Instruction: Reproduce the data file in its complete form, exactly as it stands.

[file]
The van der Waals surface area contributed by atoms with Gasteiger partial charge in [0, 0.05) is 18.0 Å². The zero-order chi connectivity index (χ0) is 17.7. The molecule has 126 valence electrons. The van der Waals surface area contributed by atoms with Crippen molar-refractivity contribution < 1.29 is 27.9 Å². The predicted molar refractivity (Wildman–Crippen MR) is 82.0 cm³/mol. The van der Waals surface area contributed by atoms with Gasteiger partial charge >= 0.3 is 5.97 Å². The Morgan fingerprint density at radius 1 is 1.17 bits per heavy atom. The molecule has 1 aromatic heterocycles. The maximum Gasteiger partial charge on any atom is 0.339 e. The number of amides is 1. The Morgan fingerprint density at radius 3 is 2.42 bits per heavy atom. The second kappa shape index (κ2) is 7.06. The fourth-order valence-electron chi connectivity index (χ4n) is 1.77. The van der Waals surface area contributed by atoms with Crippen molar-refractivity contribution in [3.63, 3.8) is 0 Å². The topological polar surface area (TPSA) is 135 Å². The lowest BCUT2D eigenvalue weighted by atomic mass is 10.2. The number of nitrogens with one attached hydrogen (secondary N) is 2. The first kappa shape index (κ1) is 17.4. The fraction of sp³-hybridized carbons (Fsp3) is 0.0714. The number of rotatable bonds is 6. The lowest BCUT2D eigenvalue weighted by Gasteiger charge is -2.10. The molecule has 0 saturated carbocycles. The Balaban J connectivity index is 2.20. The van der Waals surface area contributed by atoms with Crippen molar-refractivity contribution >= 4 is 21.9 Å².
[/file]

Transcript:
The van der Waals surface area contributed by atoms with Gasteiger partial charge in [0, 0.05) is 18.0 Å². The zero-order chi connectivity index (χ0) is 17.7. The molecule has 126 valence electrons. The van der Waals surface area contributed by atoms with Crippen molar-refractivity contribution < 1.29 is 27.9 Å². The predicted molar refractivity (Wildman–Crippen MR) is 82.0 cm³/mol. The van der Waals surface area contributed by atoms with Gasteiger partial charge >= 0.3 is 5.97 Å². The Morgan fingerprint density at radius 1 is 1.17 bits per heavy atom. The molecule has 1 aromatic heterocycles. The maximum Gasteiger partial charge on any atom is 0.339 e. The number of amides is 1. The Morgan fingerprint density at radius 3 is 2.42 bits per heavy atom. The second kappa shape index (κ2) is 7.06. The fourth-order valence-electron chi connectivity index (χ4n) is 1.77. The van der Waals surface area contributed by atoms with Crippen molar-refractivity contribution in [3.63, 3.8) is 0 Å². The topological polar surface area (TPSA) is 135 Å². The lowest BCUT2D eigenvalue weighted by atomic mass is 10.2. The number of nitrogens with one attached hydrogen (secondary N) is 2. The first kappa shape index (κ1) is 17.4. The fraction of sp³-hybridized carbons (Fsp3) is 0.0714. The number of rotatable bonds is 6. The lowest BCUT2D eigenvalue weighted by Gasteiger charge is -2.10. The molecule has 0 saturated carbocycles. The Balaban J connectivity index is 2.20. The van der Waals surface area contributed by atoms with Crippen molar-refractivity contribution >= 4 is 21.9 Å².